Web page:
Properly planned meal preparation can help both your waist line and your budget. Meal preparation means food inventory, recipe research, grocery shopping, cooking, meal portioning, and storing your meals. Most families do the cooking, portioning, and storage on a daily basis. With proper planning, most of the cooking that you do all week long can be done in one day. Saving money, saving time, portion control, and attaining fitness goals can all be achieved by preparing meals ahead of time.
By preparing your meals in advance, you are less likely to spend money outside of the home. Fewer trips to fast food locations or convenience stores can save you hundreds of dollars each year. A carefully thought out grocery list also keeps you from purchasing impulse foods that are not health or cost effective. Only purchasing food you need for the week will also save you from food waste. Typically a family wastes 25-30% of the food it purchases each month.
Not only does meal preparation save you money, but cooking your meals for the entire week in one day is a time saver. This allows more time to spend with your family, hit the gym, or just relax instead of rushing home from work to prepare a meal during the week.
When you plan out and prepare your meals ahead of time, you take control of how much food you are consuming during each meal. It is important to remember that each of our bodies require different amounts of food and nutrients. For this reason, make sure that your portions are rationed properly for each member of your family.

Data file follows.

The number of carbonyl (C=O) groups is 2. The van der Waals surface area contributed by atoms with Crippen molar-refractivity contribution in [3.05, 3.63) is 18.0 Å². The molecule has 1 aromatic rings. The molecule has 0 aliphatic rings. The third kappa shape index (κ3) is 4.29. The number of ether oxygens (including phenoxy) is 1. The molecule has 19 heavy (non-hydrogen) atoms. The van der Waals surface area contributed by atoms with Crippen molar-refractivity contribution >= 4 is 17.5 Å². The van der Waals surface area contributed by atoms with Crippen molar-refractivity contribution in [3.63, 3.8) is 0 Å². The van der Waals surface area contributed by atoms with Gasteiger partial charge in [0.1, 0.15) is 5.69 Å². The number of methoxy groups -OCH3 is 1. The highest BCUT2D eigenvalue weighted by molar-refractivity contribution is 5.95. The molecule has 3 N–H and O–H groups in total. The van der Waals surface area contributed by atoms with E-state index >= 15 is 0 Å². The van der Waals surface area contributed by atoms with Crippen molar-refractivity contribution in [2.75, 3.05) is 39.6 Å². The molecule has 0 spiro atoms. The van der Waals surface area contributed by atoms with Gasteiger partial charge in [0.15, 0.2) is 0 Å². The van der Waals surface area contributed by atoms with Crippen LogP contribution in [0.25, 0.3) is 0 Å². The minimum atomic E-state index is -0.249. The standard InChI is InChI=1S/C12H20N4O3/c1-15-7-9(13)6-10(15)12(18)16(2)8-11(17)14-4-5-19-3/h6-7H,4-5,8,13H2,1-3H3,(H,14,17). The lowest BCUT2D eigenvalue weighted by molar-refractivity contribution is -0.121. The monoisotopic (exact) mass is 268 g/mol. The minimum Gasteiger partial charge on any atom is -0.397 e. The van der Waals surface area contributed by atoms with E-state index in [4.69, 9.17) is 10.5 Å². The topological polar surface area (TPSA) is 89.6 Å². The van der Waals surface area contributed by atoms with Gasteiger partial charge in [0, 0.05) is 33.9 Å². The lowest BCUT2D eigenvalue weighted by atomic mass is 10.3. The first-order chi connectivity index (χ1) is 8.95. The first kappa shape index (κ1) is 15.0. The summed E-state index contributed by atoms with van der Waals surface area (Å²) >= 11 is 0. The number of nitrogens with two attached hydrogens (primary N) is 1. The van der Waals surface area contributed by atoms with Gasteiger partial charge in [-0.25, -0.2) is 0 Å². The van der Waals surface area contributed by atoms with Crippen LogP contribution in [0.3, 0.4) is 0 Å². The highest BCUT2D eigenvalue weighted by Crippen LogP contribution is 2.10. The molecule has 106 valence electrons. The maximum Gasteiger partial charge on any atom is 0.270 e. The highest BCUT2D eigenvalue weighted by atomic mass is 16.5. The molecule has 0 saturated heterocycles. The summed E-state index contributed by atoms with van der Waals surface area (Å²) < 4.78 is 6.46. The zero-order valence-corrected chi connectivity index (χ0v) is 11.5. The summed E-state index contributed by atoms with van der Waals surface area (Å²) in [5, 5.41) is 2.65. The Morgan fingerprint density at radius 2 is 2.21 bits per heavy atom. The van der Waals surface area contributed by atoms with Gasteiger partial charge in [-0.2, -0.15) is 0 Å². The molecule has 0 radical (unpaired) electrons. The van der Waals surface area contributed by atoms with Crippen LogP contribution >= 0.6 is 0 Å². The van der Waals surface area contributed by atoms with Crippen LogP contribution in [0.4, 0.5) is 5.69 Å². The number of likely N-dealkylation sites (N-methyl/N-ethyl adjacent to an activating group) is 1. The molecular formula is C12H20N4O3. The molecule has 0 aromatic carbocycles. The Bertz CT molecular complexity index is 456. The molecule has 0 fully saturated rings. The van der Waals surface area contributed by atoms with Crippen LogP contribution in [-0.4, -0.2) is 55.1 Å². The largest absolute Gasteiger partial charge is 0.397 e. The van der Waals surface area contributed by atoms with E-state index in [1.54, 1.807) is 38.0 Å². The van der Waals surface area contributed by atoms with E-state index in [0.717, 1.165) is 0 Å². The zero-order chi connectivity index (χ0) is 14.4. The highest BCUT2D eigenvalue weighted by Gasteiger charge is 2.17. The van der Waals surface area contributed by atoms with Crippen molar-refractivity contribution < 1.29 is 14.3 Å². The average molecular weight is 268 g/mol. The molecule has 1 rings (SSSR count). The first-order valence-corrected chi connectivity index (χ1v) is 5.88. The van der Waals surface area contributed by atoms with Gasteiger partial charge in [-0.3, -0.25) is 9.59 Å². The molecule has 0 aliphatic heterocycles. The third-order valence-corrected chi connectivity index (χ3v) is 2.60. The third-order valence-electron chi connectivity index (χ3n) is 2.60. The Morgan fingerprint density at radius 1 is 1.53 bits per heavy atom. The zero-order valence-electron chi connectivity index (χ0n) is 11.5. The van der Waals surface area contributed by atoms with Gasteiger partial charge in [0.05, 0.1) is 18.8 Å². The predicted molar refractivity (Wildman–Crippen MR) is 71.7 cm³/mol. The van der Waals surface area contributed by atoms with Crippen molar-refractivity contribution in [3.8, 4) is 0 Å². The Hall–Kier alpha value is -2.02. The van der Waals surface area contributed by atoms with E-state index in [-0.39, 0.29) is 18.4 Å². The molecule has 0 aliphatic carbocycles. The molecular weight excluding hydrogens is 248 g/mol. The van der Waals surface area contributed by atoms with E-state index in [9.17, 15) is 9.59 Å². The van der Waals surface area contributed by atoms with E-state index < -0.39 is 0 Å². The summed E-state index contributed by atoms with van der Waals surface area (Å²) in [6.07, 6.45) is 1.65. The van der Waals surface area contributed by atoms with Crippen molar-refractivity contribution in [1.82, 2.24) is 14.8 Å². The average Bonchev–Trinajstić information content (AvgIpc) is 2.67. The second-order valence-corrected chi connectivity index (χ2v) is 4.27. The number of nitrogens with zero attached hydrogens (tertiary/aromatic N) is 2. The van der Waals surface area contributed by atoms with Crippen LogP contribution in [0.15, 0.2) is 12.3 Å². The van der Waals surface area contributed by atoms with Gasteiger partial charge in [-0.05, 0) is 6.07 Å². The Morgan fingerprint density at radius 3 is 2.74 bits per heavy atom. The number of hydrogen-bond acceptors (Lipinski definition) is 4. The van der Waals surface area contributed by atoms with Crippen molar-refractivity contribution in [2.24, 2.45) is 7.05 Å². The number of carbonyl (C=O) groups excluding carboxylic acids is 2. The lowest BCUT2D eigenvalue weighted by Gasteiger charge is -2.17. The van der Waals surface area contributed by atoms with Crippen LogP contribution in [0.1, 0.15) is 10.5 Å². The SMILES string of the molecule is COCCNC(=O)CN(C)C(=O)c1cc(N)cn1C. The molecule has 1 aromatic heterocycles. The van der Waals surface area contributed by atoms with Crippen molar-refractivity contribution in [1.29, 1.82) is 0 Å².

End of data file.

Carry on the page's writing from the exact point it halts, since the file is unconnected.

Proper nutrition is just as important to a healthy lifestyle as exercise. Fitness professionals like to use the phrase, “abs are made in the kitchen”. Your body requires healthy food for endurance, strength, and weight loss. With your meals properly planned and portioned, it is easier to include foods that give you energy (whole grains), muscle building proteins (lean meats and nuts), and vitamins and minerals (fruits and vegetables).
To prevent food waste and to test the feasibility of weekly food planning for your family, it may be best to cook twice per week instead of once per week initially. This will help with the identification of proper food storage needs, as well as the nutritional needs of your family.
Brad Averill, M.Ed., Extension Educator- Food, Nutrition, and Health, University of Nebraska – Lincoln, firstname.lastname@example.org